Teachers and school workers were on strike in 54 of West Virginia’s 55 counties Tuesday. But shortly after 12:30 p.m., the controversial education bill, which drove them out of school, was postponed indefinitely by a motion in the House of Delegates. Host Suzanne Higgins and Senior Statehouse Reporter Dave Mistich discuss the action on the bill, and the leaders of the teachers and school service personnel unions join the show to discuss whether the bill could have another shot at passage.

Late in the afternoon on Monday, the West Virginia Senate took up SB 451 – comprehensive education reform – as amended by the House of Delegates. But the upper chamber provided its own amendment to the House’s version. Host Suzanne Higgins and Senior Statehouse Reporter Dave Mistich break down the day’s floor action over the bill and what could come next. We also hear from the chairman and minority chairman of the House Select Committee on Prevention and Treatment of Substance Abuse.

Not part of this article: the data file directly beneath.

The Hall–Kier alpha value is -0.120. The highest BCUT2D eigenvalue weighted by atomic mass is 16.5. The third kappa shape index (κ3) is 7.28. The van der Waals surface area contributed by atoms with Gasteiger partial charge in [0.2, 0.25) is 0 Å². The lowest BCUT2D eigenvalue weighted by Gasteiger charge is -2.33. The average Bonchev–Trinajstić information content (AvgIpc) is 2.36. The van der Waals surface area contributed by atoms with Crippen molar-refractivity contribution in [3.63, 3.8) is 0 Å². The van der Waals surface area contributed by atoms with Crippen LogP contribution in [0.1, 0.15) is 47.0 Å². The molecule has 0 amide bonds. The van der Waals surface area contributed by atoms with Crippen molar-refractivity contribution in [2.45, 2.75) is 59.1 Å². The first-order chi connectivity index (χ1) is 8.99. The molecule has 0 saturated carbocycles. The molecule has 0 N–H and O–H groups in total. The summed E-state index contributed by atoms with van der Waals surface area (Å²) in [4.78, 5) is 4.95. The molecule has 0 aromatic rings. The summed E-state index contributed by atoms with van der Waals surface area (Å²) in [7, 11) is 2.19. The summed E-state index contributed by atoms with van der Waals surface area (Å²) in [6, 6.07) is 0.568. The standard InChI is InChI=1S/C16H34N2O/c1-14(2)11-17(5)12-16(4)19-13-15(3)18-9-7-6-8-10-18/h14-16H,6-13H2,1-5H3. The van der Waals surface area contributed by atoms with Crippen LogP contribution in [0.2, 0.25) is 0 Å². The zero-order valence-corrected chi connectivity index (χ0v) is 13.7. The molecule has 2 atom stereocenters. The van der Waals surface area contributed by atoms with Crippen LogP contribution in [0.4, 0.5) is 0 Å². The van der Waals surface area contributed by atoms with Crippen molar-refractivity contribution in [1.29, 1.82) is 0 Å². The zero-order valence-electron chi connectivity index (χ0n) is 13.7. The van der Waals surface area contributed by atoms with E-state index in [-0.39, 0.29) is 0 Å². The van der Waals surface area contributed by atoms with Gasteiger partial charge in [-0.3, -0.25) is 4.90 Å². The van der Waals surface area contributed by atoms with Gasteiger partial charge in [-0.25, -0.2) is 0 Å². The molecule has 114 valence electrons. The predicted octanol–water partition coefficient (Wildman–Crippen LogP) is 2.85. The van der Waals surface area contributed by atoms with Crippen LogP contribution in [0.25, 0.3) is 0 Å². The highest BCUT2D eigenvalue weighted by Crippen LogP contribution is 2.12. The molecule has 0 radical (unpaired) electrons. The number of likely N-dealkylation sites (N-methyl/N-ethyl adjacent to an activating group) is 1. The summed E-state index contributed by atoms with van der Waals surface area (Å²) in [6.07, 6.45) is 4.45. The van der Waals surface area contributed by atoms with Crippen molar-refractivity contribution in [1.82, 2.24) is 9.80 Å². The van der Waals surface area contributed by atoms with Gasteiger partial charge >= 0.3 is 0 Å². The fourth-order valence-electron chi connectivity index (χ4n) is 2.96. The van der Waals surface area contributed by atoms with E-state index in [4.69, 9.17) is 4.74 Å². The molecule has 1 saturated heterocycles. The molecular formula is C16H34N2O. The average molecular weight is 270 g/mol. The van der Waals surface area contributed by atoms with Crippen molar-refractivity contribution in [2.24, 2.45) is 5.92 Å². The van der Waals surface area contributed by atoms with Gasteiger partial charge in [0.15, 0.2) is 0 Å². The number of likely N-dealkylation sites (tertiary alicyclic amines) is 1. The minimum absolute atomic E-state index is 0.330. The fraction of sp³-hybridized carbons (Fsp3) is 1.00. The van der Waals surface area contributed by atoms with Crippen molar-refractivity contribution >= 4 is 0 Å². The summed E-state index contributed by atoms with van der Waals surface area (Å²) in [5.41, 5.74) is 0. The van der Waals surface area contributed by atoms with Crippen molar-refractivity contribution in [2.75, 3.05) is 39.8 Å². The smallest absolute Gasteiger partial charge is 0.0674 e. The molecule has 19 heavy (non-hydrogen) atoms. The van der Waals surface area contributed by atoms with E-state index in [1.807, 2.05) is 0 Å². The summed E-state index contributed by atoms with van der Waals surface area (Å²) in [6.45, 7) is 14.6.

SB 451 – comprehensive education reform – is now back in the Senate, and the chamber is expected next week to consider the massive bill as amended by the House of Delegates. In this reporter roundtable, host Suzanne Higgins speaks with fellow statehouse reporters on the evolution of SB 451, and we explore other issues moving through the legislative process.

The comprehensive education reform bill passed out of the House of Delegates on a vote of 71 to 29. We’ll recap the day’s action on the bill, and host Suzanne Higgins talks with Randall Reid-Smith, Curator of the West Virginia Department of Arts, Culture and History.

The House of Delegates considered amendments to SB 451 – comprehensive education reform – all day, and they’ve continued their work into the evening. We break down the day’s proceedings, and we have a discussion with the Senate Health Committee over several healthcare bills that are moving through the legislative process.